A total of three judges have been fired — and a fourth resigned before the axe could fall — after they were found to be viewing adult video on their work computers, in their judicial offices. The firings took place in the United Kingdom and were made public this week — but the judges were not accused of doing anything illegal.
Britain’s Judicial Conduct Investigations Office, however, condemned the adult video viewing habits of the three judges, calling their behavior, “wholly unacceptable conduct for a judicial office holder,” and an “inexcusable misuse” of the internet service provided to them for official business.
The investigators concluded that none of the judges used their online work accounts to view “images of children or any other illegal content,” the Judicial Conduct Office said in a statement.
District Judge Timothy Bowles, Immigration Judge Warren Grant and Deputy District Judge and Recorder Peter Bullock and the fourth man, Recorder Andrew Maw were also not found to have any connections to one another — outside of the fact that they were all judges.
Maw turned in his gavel before any disciplinary action could be taken against him. The other three were handed pink slips.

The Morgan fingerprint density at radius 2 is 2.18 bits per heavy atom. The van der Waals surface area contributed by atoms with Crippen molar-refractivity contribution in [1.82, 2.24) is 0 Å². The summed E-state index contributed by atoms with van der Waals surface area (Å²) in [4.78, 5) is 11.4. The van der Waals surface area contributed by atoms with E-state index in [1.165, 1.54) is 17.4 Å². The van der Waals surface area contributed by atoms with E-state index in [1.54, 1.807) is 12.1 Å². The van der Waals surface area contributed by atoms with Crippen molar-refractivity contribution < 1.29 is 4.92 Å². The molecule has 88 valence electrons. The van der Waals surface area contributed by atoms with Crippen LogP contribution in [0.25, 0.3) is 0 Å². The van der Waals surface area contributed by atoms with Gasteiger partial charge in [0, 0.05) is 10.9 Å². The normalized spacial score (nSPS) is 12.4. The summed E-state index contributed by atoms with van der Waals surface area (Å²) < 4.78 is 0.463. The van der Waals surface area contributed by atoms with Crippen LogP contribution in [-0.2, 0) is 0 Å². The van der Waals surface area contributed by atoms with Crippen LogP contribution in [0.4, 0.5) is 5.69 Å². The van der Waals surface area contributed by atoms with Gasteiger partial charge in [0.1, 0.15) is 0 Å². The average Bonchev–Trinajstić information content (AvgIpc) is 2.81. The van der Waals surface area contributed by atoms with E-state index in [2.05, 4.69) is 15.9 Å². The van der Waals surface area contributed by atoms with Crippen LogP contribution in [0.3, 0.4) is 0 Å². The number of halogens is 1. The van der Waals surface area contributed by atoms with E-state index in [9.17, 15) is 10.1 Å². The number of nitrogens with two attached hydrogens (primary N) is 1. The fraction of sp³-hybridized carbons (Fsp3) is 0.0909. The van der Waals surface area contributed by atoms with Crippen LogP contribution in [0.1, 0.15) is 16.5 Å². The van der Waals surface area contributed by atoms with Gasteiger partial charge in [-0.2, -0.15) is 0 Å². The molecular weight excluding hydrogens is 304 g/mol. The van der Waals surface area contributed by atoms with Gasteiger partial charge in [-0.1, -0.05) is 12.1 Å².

According to legal experts, to remove a judge from the bench is extremely rare in the U.K.. In fact, BBC legal analyst Clive Coleman called it “unprecedented,” raising the question of whether the judges conduct truly merited such an extreme disciplinary action.
“For three judges, albeit pretty junior ones, to be sacked at the same time represents a serious blow to the reputation of the judiciary. However, there is no suggestion that any of the sacked judges did anything illegal in accessing pornography via their judicial computers. Had they done the same thing at home there would have been little basis for dismissing them.”
Their alleged wrongdoing, he added, was nothing more than using their work internet privileges for a purpose that their bosses deemed inappropriate.
Only one of the fired judges has commented publicly on the firing. Grant, who now works as an immigration lawyer in private practice, blamed his lapse in conduct on psychological issues.
“For some years before, and during, the period covered by the conduct which formed the subject of the complaint laid against me I was suffering from severe and undiagnosed depression,” Grant said — going on to request “that the privacy of my family and myself be respected so that we are allowed to continue with our lives.”
Of the three fired judges, it appears that only one, Andrew Maw, was senior enough to retire, which he did, complete with pension. Note that the judges in the above stock image are not the same three judges who were fired.
[Stock Image: Oli Scarff/Getty Images]